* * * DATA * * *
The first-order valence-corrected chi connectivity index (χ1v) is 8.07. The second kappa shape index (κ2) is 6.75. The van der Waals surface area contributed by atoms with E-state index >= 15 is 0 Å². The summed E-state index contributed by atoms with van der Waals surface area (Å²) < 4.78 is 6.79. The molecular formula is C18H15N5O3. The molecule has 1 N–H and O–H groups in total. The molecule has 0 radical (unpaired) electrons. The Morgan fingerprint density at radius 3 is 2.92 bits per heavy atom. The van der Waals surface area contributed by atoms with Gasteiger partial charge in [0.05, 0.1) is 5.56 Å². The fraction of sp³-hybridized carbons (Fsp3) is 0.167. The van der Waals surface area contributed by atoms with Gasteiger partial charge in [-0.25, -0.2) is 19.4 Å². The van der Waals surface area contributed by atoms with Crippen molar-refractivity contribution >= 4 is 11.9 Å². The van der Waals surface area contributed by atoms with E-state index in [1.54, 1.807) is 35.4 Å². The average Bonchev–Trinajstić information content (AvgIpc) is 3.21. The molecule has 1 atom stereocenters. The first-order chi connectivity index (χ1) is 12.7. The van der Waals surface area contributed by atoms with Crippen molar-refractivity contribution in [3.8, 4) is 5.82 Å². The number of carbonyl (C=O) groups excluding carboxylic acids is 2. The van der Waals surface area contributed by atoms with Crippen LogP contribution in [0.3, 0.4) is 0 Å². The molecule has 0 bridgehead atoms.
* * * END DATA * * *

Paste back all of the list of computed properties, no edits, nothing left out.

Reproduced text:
The first-order valence-corrected chi connectivity index (χ1v) is 8.07. The second kappa shape index (κ2) is 6.75. The van der Waals surface area contributed by atoms with E-state index >= 15 is 0 Å². The summed E-state index contributed by atoms with van der Waals surface area (Å²) < 4.78 is 6.79. The molecular formula is C18H15N5O3. The molecule has 1 N–H and O–H groups in total. The molecule has 0 radical (unpaired) electrons. The Morgan fingerprint density at radius 3 is 2.92 bits per heavy atom. The van der Waals surface area contributed by atoms with Gasteiger partial charge in [0.05, 0.1) is 5.56 Å². The fraction of sp³-hybridized carbons (Fsp3) is 0.167. The van der Waals surface area contributed by atoms with Gasteiger partial charge in [-0.25, -0.2) is 19.4 Å². The van der Waals surface area contributed by atoms with Crippen molar-refractivity contribution >= 4 is 11.9 Å². The van der Waals surface area contributed by atoms with E-state index in [1.54, 1.807) is 35.4 Å². The average Bonchev–Trinajstić information content (AvgIpc) is 3.21. The molecule has 1 atom stereocenters. The first-order chi connectivity index (χ1) is 12.7. The van der Waals surface area contributed by atoms with Crippen molar-refractivity contribution in [3.8, 4) is 5.82 Å². The number of carbonyl (C=O) groups excluding carboxylic acids is 2. The van der Waals surface area contributed by atoms with Crippen LogP contribution in [0.3, 0.4) is 0 Å². The molecule has 0 bridgehead atoms.